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Mother Turns Tragedy Into Inspiring Photo Series

CONTENT WARNING: Infant Death

Suffering a stillbirth has a profound effect that can never be accurately described. Over 24,000 babies each year are born sleeping in the United States alone, but moms often feel terribly isolated. One mother, Kristin Naylor, was a week away from a planned cesarean section when a routine check-up showed there was no heartbeat. Devastated from the loss of a much-wanted third child, Naylor delivered her stillborn daughter, Abby, hours later.

According to Huffington Post, Naylor had reached out to a photographer a few months prior to her due date, arranging for Meg Brock to take the first official family photos after little Abby made her entrance to the world. When Brock found out about the tragic news, she reached out to the grieving husband and wife to see if they would like to do a photo shoot anyway, in memory of Abby. Kristin's experience saw her determined to end the stigma surrounding stillbirth, so she said yes. The result was a stunning set of photos, accompanied by Kristin's story.

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PREVIOUSLY: STUDY CONFIRMS THAT SLEEPING ON ONE'S SIDE REDUCES RISK OF STILLBIRTH

Kristin revealed that she and her husband found out they were expecting a baby girl by surprise. Already parents to two boys aged 4 and 2, they weren't actively trying for a third child. However, when they found out, they were over the moon. As Kristin was 40, she was considered a "geriatric" mother and was closely monitored throughout the nine months. While her pregnancy was relatively uneventful, Kristen did go to the hospital at 38 weeks after taking her own blood pressure at home and seeing it was high. Concerned and with a history of preeclampsia in a previous pregnancy, she wanted to be sure there was nothing to worry about.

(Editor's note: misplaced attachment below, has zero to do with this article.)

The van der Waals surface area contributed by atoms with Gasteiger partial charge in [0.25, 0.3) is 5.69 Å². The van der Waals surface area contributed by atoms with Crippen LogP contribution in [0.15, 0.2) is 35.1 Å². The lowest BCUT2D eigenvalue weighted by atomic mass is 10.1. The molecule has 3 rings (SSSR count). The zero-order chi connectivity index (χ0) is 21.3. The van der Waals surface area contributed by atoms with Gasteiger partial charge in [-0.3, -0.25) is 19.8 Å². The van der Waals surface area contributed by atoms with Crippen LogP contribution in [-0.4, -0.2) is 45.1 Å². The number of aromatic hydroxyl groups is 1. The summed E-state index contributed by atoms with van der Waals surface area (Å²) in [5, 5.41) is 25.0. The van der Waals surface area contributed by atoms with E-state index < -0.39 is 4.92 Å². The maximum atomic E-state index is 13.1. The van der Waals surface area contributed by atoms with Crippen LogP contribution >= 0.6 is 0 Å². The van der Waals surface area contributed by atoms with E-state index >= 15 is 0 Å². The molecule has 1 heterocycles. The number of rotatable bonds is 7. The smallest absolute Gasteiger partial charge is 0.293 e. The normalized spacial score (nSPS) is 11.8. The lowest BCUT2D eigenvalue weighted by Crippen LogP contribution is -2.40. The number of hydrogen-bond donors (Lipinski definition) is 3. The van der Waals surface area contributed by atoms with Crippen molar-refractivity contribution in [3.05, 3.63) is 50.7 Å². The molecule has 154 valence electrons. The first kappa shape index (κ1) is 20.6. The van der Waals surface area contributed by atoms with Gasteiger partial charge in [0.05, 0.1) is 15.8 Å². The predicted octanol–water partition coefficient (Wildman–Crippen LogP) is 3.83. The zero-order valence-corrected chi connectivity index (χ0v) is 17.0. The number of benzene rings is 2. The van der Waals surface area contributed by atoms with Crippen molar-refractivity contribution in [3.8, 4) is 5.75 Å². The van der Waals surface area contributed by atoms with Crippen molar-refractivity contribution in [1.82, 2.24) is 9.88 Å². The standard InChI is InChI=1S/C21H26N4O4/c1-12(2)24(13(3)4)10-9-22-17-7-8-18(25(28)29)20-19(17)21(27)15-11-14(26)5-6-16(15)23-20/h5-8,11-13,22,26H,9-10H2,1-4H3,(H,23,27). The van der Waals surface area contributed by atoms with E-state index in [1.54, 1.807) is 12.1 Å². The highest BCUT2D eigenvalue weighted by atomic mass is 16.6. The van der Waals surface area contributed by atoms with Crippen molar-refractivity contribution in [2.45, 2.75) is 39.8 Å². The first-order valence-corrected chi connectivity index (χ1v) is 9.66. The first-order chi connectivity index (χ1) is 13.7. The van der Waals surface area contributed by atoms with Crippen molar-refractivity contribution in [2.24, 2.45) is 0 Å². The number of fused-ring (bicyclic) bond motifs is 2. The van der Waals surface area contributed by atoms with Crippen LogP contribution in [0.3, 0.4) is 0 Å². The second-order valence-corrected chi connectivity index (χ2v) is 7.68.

Medical staff monitored Kristin and the baby for a few hours, but with no immediate concerns, she was released. This, she says, is one of the things that haunts her the most. Just one week later, the expectant mother found herself at the doctor's office, calling her husband to tell him that their baby daughter had passed away before she even got a chance to be born. "I mean, sometimes I still feel like I'm in shock," wrote the mom of three. "I feel like I'm telling you someone else's story."

In an attempt to tell friends and family, the couple posted the news on social media. It wasn't long before other people started reaching out with their own stories of stillbirth, which both shocked and comforted Kristen. "It was like whoa," she said. "This is so much more common than anyone realizes." The Naylor's hope that the touching series helps others in their situation, and helps people to understand that stillbirth is not a taboo subject.

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